The New York 1210 offers such additional security-enhancing features as hardened double-deadbolt locking for extensive holding power, a reinforced anti-drill/pull cylinder protection system, a sliding dust cover that protects and extends the cylinder life, and three keys--one of them lit with a high-intensity bulb and replaceable battery. Ideal for anyone who lives in moderately high crime areas, the New York 1210 boasts a 10 ranking on the Kryptonite 1-12 comparison system, which ranks the varying levels of security within the company's product range. A lock that ranks 1 on the Kryptonite scale might work if you live in the burbs and have a Rottweiler parked next to your bike or motorcycle. However, city dwellers demand extreme protection, which is why the New York LS is built for serious deterrent security.
The Legendary Durability of Kryptonite Locks
The first big test for Kryptonite locks came in 1972, when Kryptonite founder Michael Zane directed the Second Avenue Bicycle Shop in New York City to lock a three-speed bicycle to a signpost in Greenwich Village. Although thieves immediately stripped all of the bicycle's removable parts, the bicycle itself remained for 30 days and 30 nights. The Kryptonite lock and the bike frame were still in place, even though the lock had been attacked numerous times. The publicity gave Kryptonite the boost it needed and forever changed the face of bicycle security.
Twenty-two years later, Kryptonite returned to the streets of the Big Apple to test its latest innovation, the New York lock. In April 1994, the New York Post laid down the ultimate challenge: Could Kryptonite's New York lock last 48 hours on the toughest streets of New York? In a city where more than 100,000 bikes are stolen each year, Kryptonite and the Post locked a brand-new, bright green Univega road bike worth $600 to a parking meter in the East Village--the Bermuda Triangle of New York bicycle thievery. For a full 48 hours, the bike remained locked on the corner of Avenue A and 11th Street. Zane and Neil McDaid, director of product development and design for Kryptonite, watched from around the corner as the bike came under every possible means of assault, stumping thieves at every turn. After 48 hours the bike remained intact except for the gear derailleur, which had been stripped off. The lock showed definite signs of abuse, but it had not failed. The New York lock had met the Post's challenge.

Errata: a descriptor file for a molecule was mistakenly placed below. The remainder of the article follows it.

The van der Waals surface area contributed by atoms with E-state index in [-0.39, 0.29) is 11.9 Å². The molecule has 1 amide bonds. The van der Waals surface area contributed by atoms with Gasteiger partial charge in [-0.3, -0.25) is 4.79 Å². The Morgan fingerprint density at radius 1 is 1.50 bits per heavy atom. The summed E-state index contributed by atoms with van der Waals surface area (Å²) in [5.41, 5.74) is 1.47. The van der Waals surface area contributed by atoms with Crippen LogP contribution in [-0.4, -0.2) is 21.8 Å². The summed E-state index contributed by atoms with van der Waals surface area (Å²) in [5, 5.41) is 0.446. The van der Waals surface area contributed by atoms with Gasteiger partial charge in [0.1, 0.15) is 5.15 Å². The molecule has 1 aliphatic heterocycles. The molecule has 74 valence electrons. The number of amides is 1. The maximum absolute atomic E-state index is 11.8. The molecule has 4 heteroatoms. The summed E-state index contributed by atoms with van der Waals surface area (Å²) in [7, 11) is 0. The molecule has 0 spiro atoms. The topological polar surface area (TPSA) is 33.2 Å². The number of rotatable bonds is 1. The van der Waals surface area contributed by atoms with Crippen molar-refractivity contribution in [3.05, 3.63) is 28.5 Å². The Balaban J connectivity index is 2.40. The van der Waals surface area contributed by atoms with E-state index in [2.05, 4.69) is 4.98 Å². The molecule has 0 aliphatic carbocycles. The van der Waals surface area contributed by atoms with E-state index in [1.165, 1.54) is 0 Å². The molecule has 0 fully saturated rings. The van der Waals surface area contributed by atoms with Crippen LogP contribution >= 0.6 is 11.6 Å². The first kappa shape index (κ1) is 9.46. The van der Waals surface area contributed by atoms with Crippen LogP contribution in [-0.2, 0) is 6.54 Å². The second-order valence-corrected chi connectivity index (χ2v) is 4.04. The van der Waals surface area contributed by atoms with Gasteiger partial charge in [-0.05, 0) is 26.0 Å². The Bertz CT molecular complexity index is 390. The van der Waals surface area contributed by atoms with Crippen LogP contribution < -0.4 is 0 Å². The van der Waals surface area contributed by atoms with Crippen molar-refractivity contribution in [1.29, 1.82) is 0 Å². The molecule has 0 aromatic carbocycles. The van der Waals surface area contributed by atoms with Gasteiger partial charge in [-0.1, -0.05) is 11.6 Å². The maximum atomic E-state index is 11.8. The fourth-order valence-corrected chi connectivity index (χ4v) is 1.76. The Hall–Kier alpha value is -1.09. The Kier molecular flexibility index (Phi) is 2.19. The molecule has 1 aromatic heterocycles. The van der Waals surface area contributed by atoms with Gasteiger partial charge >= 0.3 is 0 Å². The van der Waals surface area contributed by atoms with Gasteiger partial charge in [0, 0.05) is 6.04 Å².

Not satisfied with the length of the test, Zane moved the bike to SoHo for another six days and, finally, uptown near the Lincoln Center. Even in these high-theft areas the properly locked bike lasted another three weeks before being pulled off the streets by Zane and McDaid. The Post also ran the New York lock through a battery of street tests using common bike theft tools: a 4-foot bolt cutter, a crowbar, and a hammer. The non-Kryptonite locks cracked in seconds, but all methods failed on the New York lock, even the monstrous bolt cutter, which was rendered useless with large dents in its jaws.
In the early 1970s, Michael Zane was a free-spirited, bearded kid with a VW van and a big idea for a new kind of lock. He traveled thousands of miles showing the unique U-shaped locking device and spreading his passion for bicycle security to bike dealers all around the country and forged lifetime relationships. The company soon expanded its product line to include power sports, hardware, and snow sports security. Through innovative product designs, cutting-edge marketing savvy, legendary customer service, and pure fanaticism for security, Kryptonite grew with a cult-like following. In 2001, the company that was started in a VW van was purchased by industry giant Ingersoll Rand and became a flagship brand in the company's Security Technologies sector. Publications such as Bicycling, Fortune, The Wall Street Journal, US News & World Report, and a host of others continued to tout Kryptonite products as the best on the market.
The company's dedication to its customers is best represented by its actions during the fall of 2004, when it was discovered that the industry-standard tubular cylinder could be compromised, at times, with a household item. Kryptonite flew into action, created a voluntary lock exchange program, and replaced more than 400,000 locks in 21 countries for free. In essence, the company redesigned the equivalent of nine years worth of new products in just 10 short months. Kryptonite is the only company in the world that offered such a comprehensive plan to customers, taking its "legendary customer service" pledge to new heights.